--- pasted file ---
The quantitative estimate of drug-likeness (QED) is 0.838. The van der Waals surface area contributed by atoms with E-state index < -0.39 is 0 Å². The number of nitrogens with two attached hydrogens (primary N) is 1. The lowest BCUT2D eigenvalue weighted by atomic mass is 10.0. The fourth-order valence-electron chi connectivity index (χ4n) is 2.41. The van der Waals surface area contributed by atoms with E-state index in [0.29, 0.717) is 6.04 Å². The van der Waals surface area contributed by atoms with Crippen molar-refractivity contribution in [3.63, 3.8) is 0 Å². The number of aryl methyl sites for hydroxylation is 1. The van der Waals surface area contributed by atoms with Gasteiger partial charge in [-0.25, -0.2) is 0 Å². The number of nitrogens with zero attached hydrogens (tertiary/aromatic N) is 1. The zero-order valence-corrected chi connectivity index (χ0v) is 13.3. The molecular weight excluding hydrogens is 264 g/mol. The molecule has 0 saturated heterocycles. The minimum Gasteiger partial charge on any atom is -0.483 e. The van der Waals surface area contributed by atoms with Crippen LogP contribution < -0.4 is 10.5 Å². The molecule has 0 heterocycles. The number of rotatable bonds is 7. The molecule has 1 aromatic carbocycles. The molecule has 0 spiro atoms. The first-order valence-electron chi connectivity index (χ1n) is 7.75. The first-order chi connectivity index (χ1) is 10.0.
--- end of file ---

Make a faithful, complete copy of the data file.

The quantitative estimate of drug-likeness (QED) is 0.838. The van der Waals surface area contributed by atoms with E-state index < -0.39 is 0 Å². The number of nitrogens with two attached hydrogens (primary N) is 1. The lowest BCUT2D eigenvalue weighted by atomic mass is 10.0. The fourth-order valence-electron chi connectivity index (χ4n) is 2.41. The van der Waals surface area contributed by atoms with E-state index in [0.29, 0.717) is 6.04 Å². The van der Waals surface area contributed by atoms with Crippen molar-refractivity contribution in [3.63, 3.8) is 0 Å². The number of aryl methyl sites for hydroxylation is 1. The van der Waals surface area contributed by atoms with Gasteiger partial charge in [-0.25, -0.2) is 0 Å². The number of nitrogens with zero attached hydrogens (tertiary/aromatic N) is 1. The zero-order valence-corrected chi connectivity index (χ0v) is 13.3. The molecular weight excluding hydrogens is 264 g/mol. The molecule has 0 saturated heterocycles. The minimum Gasteiger partial charge on any atom is -0.483 e. The van der Waals surface area contributed by atoms with Crippen LogP contribution < -0.4 is 10.5 Å². The molecule has 0 heterocycles. The number of rotatable bonds is 7. The molecule has 1 aromatic carbocycles. The molecule has 0 spiro atoms. The first-order valence-electron chi connectivity index (χ1n) is 7.75. The first-order chi connectivity index (χ1) is 10.0.